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A living trust will help your family avoid probate

March 1, 2019
By ERIC FEICHTHALER - Real Estate Law , Cape Coral Daily Breeze

Dear Mr. Feichthaler:

My wife and I have lived in Cape Coral for eight years, and are finally getting around to preparing an estate plan. Our main asset is our home, but we have some financial accounts as well. Some friends have told us the only way to avoid probate is a living trust. Sugges-tions?

-Steven N.

Dear Steven,

As mentioned in previous entries, probate is expensive and time consuming. The typical costs and fees associated with probate are well over $5,000, and can easily be in the five figures depending on the level of assets. I enjoy helping my clients avoid both the expense and time of probate. A typical probate takes six months.

Generally, almost all of your assets can be titled in a way to pass directly to your heirs or beneficiaries. This includes retirement and non-retirement and financial accounts. For real estate, I often recommend Enhanced Life Estate Deeds, which provide for the avoidance of probate, while retaining full and absolute control of the ownership of your home. The deed allows for sale or mortgage without the need to obtain permission from your heirs, and you can even revoke or amend it later if you so choose. With this deed, your family avoids probate, with less cost than forming a trust.

There are situations where placing your assets in a living, or revocable, trust would be beneficial. For instance, if you expect that the beneficiaries of your assets will be minor children when they receive these benefits, having a structure in place to manage the assets until they reach a certain age (25 or 30 is typical) can be very helpful to the goal of financially helping your family, while not allowing the money to be wasted. Another situation arises if a beneficiary could potentially have creditors. The trustee of your trust can be given wide latitude to not pay the beneficiaries in situations, including where the payment could be immediately seized by creditors or the government.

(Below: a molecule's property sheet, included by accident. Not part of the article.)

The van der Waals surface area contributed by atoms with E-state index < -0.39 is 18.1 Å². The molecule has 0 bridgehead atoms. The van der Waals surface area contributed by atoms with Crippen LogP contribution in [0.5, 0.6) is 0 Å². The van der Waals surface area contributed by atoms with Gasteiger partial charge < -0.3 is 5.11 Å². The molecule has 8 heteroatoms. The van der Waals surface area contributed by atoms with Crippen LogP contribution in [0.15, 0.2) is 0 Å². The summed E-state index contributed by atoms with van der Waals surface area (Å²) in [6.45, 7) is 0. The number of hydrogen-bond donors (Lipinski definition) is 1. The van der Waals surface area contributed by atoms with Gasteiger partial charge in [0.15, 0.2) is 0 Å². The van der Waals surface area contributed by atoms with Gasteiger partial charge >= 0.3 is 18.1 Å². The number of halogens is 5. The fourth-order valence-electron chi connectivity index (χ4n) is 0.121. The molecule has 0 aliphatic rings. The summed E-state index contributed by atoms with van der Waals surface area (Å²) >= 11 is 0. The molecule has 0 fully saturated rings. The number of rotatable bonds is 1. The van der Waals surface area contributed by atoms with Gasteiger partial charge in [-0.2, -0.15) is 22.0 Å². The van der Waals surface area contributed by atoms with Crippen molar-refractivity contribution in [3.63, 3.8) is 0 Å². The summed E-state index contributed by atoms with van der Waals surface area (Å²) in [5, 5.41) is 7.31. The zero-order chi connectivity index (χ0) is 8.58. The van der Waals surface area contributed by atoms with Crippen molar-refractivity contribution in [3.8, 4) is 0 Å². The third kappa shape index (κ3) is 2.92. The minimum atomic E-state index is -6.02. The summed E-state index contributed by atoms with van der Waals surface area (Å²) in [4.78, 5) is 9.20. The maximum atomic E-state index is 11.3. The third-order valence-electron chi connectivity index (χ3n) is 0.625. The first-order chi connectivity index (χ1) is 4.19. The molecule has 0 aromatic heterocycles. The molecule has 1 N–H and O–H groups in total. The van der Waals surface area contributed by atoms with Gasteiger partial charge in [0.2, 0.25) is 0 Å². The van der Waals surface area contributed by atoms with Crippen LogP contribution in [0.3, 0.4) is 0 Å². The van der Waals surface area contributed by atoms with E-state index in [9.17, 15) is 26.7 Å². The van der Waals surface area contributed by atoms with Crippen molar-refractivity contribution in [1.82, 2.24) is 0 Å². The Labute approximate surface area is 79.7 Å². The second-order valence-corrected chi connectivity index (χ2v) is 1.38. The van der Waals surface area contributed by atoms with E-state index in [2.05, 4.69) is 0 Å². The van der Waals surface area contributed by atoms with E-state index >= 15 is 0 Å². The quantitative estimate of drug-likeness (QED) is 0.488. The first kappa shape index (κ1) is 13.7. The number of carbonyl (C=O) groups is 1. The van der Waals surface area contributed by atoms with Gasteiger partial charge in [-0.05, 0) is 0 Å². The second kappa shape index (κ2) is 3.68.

I would recommend you speak with an attorney and provide them all of the details relating to your specific situation, and you can move forward from there. Planning is one of the best gifts you can give your family.

Eric P. Feichthaler has lived in Cape Coral for over 30 years and graduated from Mariner High School in Cape Coral. After completing law school at Georgetown University in Washington, D.C., he returned to Southwest Florida to practice law and raise a family. He served as mayor of Cape Coral from 2005-2008, and continues his service to the community through the Cape Coral Caring Center, Cape Coral Historical Museum, and Cape Coral Kiwanis. He has been married to his wife, Mary, for over 17 years, and they have four children together. He earned his board certification in Real Estate Law from the Florida Bar. He is AV Preeminent rated by Martindale-Hubbell for professional ethics and legal ability, and is a Supreme Court Certified Circuit Civil Mediator.

This article is general in nature and not intended as legal advice to anyone. Individuals should seek legal counsel before acting on any matter of legal rights and obligations.

 
 
 

 

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